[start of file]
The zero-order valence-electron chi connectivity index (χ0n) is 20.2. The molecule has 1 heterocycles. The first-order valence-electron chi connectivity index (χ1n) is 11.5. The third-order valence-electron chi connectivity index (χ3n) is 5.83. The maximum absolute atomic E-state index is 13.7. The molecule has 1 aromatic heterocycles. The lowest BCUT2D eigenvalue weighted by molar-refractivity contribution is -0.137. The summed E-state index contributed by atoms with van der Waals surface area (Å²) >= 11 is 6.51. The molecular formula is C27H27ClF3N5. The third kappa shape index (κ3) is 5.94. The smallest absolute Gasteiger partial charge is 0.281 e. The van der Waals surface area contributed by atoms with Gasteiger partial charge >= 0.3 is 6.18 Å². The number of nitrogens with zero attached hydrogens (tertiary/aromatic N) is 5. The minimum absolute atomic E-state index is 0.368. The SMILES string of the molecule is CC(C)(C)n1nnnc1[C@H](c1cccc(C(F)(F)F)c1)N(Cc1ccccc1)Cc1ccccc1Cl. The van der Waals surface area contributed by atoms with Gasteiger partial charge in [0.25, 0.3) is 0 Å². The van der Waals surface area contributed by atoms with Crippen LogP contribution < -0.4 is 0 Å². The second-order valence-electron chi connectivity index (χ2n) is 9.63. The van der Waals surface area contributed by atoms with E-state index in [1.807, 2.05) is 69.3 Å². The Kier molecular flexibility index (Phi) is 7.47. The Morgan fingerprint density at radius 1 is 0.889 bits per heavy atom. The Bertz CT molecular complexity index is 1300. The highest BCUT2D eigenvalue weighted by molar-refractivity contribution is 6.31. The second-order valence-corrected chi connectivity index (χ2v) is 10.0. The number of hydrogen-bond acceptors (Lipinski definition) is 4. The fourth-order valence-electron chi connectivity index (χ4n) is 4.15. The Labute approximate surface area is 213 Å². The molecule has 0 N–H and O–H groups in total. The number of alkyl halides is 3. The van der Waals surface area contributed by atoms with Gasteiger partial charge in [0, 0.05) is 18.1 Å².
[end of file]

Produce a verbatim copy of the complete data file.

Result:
The zero-order valence-electron chi connectivity index (χ0n) is 20.2. The molecule has 1 heterocycles. The first-order valence-electron chi connectivity index (χ1n) is 11.5. The third-order valence-electron chi connectivity index (χ3n) is 5.83. The maximum absolute atomic E-state index is 13.7. The molecule has 1 aromatic heterocycles. The lowest BCUT2D eigenvalue weighted by molar-refractivity contribution is -0.137. The summed E-state index contributed by atoms with van der Waals surface area (Å²) >= 11 is 6.51. The molecular formula is C27H27ClF3N5. The third kappa shape index (κ3) is 5.94. The smallest absolute Gasteiger partial charge is 0.281 e. The van der Waals surface area contributed by atoms with Gasteiger partial charge >= 0.3 is 6.18 Å². The number of nitrogens with zero attached hydrogens (tertiary/aromatic N) is 5. The minimum absolute atomic E-state index is 0.368. The SMILES string of the molecule is CC(C)(C)n1nnnc1[C@H](c1cccc(C(F)(F)F)c1)N(Cc1ccccc1)Cc1ccccc1Cl. The van der Waals surface area contributed by atoms with Gasteiger partial charge in [0.25, 0.3) is 0 Å². The van der Waals surface area contributed by atoms with Crippen LogP contribution < -0.4 is 0 Å². The second-order valence-electron chi connectivity index (χ2n) is 9.63. The van der Waals surface area contributed by atoms with E-state index in [1.807, 2.05) is 69.3 Å². The Kier molecular flexibility index (Phi) is 7.47. The Morgan fingerprint density at radius 1 is 0.889 bits per heavy atom. The Bertz CT molecular complexity index is 1300. The highest BCUT2D eigenvalue weighted by molar-refractivity contribution is 6.31. The second-order valence-corrected chi connectivity index (χ2v) is 10.0. The number of hydrogen-bond acceptors (Lipinski definition) is 4. The fourth-order valence-electron chi connectivity index (χ4n) is 4.15. The Labute approximate surface area is 213 Å². The molecule has 0 N–H and O–H groups in total. The number of alkyl halides is 3. The van der Waals surface area contributed by atoms with Gasteiger partial charge in [0, 0.05) is 18.1 Å².